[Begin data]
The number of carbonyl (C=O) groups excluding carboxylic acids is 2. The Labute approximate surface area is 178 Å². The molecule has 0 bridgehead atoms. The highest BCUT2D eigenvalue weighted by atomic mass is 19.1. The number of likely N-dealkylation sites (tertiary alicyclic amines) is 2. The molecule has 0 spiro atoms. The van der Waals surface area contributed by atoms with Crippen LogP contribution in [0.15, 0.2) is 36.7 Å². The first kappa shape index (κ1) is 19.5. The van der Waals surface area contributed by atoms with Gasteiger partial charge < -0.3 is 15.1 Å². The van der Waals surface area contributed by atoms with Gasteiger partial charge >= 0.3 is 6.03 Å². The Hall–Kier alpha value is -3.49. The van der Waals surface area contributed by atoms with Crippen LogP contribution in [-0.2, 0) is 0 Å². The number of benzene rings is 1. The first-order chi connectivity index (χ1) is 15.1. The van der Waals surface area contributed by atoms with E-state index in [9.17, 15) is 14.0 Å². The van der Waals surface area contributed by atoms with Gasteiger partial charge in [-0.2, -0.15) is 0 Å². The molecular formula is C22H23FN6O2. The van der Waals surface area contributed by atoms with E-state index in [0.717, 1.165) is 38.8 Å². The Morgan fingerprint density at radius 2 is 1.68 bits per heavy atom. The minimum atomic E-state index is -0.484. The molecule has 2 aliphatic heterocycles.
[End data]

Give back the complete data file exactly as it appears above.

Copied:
The number of carbonyl (C=O) groups excluding carboxylic acids is 2. The Labute approximate surface area is 178 Å². The molecule has 0 bridgehead atoms. The highest BCUT2D eigenvalue weighted by atomic mass is 19.1. The number of likely N-dealkylation sites (tertiary alicyclic amines) is 2. The molecule has 0 spiro atoms. The van der Waals surface area contributed by atoms with Crippen LogP contribution in [0.15, 0.2) is 36.7 Å². The first kappa shape index (κ1) is 19.5. The van der Waals surface area contributed by atoms with Gasteiger partial charge < -0.3 is 15.1 Å². The van der Waals surface area contributed by atoms with Gasteiger partial charge >= 0.3 is 6.03 Å². The Hall–Kier alpha value is -3.49. The van der Waals surface area contributed by atoms with Crippen LogP contribution in [-0.2, 0) is 0 Å². The number of benzene rings is 1. The first-order chi connectivity index (χ1) is 15.1. The van der Waals surface area contributed by atoms with E-state index in [9.17, 15) is 14.0 Å². The van der Waals surface area contributed by atoms with Gasteiger partial charge in [-0.2, -0.15) is 0 Å². The molecular formula is C22H23FN6O2. The van der Waals surface area contributed by atoms with E-state index in [0.717, 1.165) is 38.8 Å². The Morgan fingerprint density at radius 2 is 1.68 bits per heavy atom. The minimum atomic E-state index is -0.484. The molecule has 2 aliphatic heterocycles.